>   AbstractXxxsolver extends BaseAbstractXxxSolver<XxxFunction>
>                     implements  XxxSolver
> instead of using only
>   AbstractXxxsolver extends BaseAbstractXxxSolver<XxxFunction>

That's true: as indicated above, this "intricate" code is CM developer's
problem. Applications that use CM should never contain any "AbstractXxx..."
types; they should use the interfaces.

> If on the other hand someone implements a solver without taking
> advantage of the generified BaseAbstractXxxSolver we provide, these
> interface simply allow to write:
>   AbstractXxxsolver implements  XxxSolver
> instead of using only
>   AbstractXxxsolver implements BaseUnivariateRealSolver<XxxFunction>

This is outside CM's realm. [I don't see why someone would inherit from a CM
interface but not use the boiler-plate code in "BaseUnivariateRealSolver<T>".]

The purpose of the "BaseUnivariateRealSolver<T>" is to avoid code
duplication in CM. It must be general enough so that CM developers should
not implement an "AbstractXxxsolver" that would not inherit from it.

> I think removing the interfaces from level 1b would simplify the
> architecture and help users understand. We would avoid the
> losange-shape inheritance between levels 0, 1a/1b and 2.

We should probably make it clear that users should not use the generic
base class nor the abstract classes, but only the interfaces; maybe adding
in the Javadoc a statement like:
 * [...]
 * This class is not intended for use outside of the Commons Math library.
 * @see UnivariateRealSolver
 * @see PolynomialSolver
 * @see DifferentiableUnivariateRealSolver

> The third point is I think I messed thing when I inserted
> BracketedUnivariateRealSolver interface back in the hierarchy a few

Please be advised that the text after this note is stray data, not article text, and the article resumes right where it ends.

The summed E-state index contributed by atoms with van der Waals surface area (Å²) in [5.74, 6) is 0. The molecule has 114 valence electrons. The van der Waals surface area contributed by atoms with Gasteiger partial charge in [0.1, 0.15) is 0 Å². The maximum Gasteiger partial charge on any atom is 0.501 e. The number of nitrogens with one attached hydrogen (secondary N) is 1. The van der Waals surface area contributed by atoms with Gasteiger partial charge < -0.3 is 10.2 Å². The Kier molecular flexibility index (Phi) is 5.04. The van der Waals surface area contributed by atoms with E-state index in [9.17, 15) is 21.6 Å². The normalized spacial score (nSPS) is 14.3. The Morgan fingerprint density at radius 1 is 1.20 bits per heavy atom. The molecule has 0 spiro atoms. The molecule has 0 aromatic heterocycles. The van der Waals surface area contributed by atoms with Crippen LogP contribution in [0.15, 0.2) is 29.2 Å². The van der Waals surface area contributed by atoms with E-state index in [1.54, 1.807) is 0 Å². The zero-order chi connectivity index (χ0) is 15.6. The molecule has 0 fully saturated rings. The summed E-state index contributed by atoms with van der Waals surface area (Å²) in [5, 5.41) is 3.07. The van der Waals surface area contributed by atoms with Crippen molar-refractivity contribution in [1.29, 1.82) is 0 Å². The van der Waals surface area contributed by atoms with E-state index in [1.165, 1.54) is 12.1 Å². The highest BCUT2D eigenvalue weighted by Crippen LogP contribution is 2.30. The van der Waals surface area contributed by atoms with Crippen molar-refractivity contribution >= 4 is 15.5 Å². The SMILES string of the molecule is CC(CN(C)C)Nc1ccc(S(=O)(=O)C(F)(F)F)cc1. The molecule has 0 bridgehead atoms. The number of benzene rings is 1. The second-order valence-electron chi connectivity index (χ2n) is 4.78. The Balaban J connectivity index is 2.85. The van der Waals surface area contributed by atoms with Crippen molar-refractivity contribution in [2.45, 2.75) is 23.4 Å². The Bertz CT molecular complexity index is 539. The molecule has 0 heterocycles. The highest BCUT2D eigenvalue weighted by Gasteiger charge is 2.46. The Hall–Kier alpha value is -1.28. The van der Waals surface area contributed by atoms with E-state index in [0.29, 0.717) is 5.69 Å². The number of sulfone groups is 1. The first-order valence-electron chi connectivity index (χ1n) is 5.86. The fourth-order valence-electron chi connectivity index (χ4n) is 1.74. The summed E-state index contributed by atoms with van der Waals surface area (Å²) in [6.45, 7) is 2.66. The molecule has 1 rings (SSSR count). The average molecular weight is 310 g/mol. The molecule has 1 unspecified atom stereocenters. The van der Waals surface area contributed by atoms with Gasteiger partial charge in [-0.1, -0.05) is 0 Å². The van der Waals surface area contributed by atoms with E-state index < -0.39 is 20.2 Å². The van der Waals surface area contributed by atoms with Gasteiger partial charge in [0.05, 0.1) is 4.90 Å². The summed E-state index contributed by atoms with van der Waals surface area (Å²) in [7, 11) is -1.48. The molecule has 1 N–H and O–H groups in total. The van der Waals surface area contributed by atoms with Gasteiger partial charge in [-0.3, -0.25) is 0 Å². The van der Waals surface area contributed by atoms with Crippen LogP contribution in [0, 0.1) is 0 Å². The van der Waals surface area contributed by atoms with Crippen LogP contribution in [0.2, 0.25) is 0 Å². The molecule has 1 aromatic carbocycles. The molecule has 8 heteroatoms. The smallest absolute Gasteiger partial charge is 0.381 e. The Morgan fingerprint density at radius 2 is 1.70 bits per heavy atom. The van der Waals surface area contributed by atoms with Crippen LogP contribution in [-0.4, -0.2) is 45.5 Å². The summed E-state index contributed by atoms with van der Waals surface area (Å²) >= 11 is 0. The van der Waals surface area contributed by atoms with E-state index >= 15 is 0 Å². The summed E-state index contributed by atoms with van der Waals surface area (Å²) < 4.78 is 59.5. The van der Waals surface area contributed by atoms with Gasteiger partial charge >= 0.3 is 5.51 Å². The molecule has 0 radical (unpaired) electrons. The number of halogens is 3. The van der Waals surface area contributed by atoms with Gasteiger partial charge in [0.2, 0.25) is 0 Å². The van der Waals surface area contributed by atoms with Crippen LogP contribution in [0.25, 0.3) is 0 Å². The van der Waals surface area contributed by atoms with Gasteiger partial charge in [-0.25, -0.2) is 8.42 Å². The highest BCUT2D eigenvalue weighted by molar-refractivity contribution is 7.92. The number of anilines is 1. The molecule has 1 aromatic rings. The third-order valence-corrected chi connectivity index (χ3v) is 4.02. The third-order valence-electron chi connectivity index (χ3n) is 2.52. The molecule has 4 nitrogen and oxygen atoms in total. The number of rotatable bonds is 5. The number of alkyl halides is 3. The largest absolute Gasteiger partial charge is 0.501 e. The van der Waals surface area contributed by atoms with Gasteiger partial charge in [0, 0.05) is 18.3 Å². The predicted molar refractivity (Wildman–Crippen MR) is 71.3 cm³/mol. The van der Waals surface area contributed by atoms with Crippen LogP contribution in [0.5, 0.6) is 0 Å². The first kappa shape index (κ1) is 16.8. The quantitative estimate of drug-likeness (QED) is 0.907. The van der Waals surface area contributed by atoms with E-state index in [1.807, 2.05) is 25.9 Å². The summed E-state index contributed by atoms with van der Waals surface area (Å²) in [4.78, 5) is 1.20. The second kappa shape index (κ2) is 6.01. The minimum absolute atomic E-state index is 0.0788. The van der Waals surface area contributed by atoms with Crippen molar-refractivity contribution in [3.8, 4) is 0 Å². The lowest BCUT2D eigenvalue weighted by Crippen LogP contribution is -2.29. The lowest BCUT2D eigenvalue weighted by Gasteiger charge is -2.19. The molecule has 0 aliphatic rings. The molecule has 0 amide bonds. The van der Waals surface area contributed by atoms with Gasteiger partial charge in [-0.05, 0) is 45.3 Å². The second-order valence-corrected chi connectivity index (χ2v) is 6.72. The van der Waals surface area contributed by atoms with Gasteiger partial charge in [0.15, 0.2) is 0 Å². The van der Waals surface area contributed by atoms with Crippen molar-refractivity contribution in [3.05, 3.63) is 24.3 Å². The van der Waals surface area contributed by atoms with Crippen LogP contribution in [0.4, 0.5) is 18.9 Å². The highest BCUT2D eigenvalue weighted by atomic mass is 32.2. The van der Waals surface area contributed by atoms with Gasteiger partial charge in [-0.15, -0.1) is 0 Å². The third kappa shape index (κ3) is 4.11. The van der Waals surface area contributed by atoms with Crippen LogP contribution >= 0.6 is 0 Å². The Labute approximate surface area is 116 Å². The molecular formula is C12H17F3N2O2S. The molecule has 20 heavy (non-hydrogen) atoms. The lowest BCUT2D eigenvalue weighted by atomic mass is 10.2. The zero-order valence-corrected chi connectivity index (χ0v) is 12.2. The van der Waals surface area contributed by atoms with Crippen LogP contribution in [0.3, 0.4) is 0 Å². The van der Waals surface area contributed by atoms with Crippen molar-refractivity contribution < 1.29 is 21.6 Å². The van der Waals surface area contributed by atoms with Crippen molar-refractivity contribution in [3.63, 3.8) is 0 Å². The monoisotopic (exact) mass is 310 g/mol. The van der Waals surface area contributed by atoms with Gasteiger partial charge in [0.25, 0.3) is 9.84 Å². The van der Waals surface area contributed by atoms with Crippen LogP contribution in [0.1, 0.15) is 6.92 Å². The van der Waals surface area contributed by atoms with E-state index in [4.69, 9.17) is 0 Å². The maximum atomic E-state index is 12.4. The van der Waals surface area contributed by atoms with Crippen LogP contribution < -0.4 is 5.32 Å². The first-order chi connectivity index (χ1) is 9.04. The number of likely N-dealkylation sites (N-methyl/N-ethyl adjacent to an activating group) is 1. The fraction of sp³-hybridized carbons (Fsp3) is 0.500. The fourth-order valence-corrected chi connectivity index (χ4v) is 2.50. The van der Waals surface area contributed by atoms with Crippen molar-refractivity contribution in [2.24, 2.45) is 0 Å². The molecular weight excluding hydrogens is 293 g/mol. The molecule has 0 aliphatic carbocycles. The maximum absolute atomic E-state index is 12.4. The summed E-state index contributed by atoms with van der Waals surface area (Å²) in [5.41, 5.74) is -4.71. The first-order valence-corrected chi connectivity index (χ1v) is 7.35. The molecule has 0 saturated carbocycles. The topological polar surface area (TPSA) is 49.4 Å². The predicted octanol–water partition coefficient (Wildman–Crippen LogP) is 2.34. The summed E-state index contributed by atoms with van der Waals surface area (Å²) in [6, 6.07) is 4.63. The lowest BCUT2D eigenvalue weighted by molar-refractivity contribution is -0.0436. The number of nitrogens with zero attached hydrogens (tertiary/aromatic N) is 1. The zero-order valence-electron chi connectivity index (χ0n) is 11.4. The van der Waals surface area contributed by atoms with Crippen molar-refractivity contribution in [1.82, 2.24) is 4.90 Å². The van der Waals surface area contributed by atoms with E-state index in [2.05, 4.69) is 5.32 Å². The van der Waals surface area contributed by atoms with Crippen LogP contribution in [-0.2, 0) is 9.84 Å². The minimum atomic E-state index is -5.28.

> days ago by extending UnivariateRealSolver. I should probably have
> generified it and have it extend BaseUnivariateRealSolver<FUNC
> extends UnivariateRealSolver>, thus allowing to have bracketing
> solvers also for polynomials and differentiable functions. Do you
> agree with this ?


> The fourth point is the generified BaseAbstractUnivariateRealSolver
> we provide (level 1b, right of the losange). It forces to implement
> a doSolve but in this method we cannot access the function itself
> and we cannot reset the evaluations: the fields are private and have
> no accessors, even protected, we can only call the function and
> incrementing the evaluation at the same time, counting from a
> setting the derived class cannot change.

It was done on purpose (so as to forbid evaluations that would not
increment the counter).

> I need access to the
> function and I need access to the counter. So i think I will add
> some accessors for them. Does this seems reasonable to other
> developers ?

In refactoring the "solvers" package, I removed a lot of "protected" fields.
The current design shows that they were not necessary. Also they are not
desirable because they break encapsulation. I'd rather find a way to avoid
accessors, and figure out why the new interface does not fit in the design;
if we can change it to fit or if we can improve the design so that it

> Well, sorry for this long message and the ugly picture. You have a
> few hours to read it, as I will not be able to discuss in the few
> next hours.
> thanks for your attention ;-)